Uncle Lucius

The Light (Boo Clap)

Texas Platters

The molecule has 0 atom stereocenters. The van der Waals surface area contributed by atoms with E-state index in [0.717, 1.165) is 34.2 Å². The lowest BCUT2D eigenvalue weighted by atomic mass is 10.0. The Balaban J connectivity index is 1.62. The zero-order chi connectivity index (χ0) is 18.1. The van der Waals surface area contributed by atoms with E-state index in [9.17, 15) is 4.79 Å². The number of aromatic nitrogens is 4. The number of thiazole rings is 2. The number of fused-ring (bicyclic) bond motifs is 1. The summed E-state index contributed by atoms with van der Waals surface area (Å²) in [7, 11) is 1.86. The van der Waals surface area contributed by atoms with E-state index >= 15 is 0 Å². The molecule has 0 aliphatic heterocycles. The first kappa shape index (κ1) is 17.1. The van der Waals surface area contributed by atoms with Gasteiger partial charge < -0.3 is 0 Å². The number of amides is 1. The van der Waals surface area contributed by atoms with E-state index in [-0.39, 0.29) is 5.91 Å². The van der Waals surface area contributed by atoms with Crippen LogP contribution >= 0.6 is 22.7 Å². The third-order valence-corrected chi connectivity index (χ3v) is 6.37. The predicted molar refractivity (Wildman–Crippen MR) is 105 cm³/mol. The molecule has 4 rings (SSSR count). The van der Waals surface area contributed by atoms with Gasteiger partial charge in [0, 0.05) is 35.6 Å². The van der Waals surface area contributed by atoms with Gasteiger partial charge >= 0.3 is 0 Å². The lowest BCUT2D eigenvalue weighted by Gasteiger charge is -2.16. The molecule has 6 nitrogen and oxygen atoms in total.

Southern Rock still lives in pockets here and there, but few do it with the panache and soulfulness of Uncle Lucius. Fourth album The Light finds the local quartet as resourceful and adventurous as ever, making all sorts of music associated with the American South, not just rock, but gospel, blues, soul, and country. The whole blends into the band's trademark sound. These ain't good ol' boys out for a Saturday night boogie, but rather a group of literate, gifted players employing everything they know to make music with real value. Given the exit of bassist Hal Vorpahl, who nevertheless contributes two of the disc's 12 tunes, Jonny "Keys" Grossman steps up from behind the ivories in songwriting and adding colors to the band's sonic stance. Singer Kevin Galloway remains a brawny frontman and his songs are among the band's most compelling, with the sunny, set-opening title track and haunting dirge "Nothing to Save" putting forth striking messages in contrasting fashion. Guitarist Mike Carpenter's turn at the mic, "End of 118," feels like a new direction for the foursome, a lilting beat that recalls the Band. The Mastersons' Eleanor Whitmore lends fiddle to the sprawling "Taking in the View," which finds the devil wondering, "Where the hell have all the real souls gone?" (CD release: Thursday, June 11, Parish)


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